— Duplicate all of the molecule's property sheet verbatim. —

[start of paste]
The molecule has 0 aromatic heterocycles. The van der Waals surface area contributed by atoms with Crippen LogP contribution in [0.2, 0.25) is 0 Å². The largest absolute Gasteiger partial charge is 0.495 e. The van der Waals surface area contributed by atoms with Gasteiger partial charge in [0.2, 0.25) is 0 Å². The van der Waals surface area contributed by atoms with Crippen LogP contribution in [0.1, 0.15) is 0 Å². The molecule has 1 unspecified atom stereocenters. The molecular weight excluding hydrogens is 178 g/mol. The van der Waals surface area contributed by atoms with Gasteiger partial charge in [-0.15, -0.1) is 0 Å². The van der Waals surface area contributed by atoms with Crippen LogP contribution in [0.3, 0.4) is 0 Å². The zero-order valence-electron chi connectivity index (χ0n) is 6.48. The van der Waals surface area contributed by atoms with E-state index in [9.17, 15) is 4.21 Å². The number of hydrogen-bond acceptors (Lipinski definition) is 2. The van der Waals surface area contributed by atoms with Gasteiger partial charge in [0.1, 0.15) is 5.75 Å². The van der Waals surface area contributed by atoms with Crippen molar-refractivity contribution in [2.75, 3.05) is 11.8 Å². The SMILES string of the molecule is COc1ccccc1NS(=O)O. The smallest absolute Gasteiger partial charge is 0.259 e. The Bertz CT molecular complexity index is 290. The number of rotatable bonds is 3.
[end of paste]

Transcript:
The molecule has 0 aromatic heterocycles. The van der Waals surface area contributed by atoms with Crippen LogP contribution in [0.2, 0.25) is 0 Å². The largest absolute Gasteiger partial charge is 0.495 e. The van der Waals surface area contributed by atoms with Gasteiger partial charge in [0.2, 0.25) is 0 Å². The van der Waals surface area contributed by atoms with Crippen LogP contribution in [0.1, 0.15) is 0 Å². The molecule has 1 unspecified atom stereocenters. The molecular weight excluding hydrogens is 178 g/mol. The van der Waals surface area contributed by atoms with Gasteiger partial charge in [-0.15, -0.1) is 0 Å². The van der Waals surface area contributed by atoms with Crippen LogP contribution in [0.3, 0.4) is 0 Å². The zero-order valence-electron chi connectivity index (χ0n) is 6.48. The van der Waals surface area contributed by atoms with E-state index in [9.17, 15) is 4.21 Å². The number of hydrogen-bond acceptors (Lipinski definition) is 2. The van der Waals surface area contributed by atoms with Gasteiger partial charge in [0.1, 0.15) is 5.75 Å². The van der Waals surface area contributed by atoms with Crippen molar-refractivity contribution in [2.75, 3.05) is 11.8 Å². The SMILES string of the molecule is COc1ccccc1NS(=O)O. The smallest absolute Gasteiger partial charge is 0.259 e. The Bertz CT molecular complexity index is 290. The number of rotatable bonds is 3.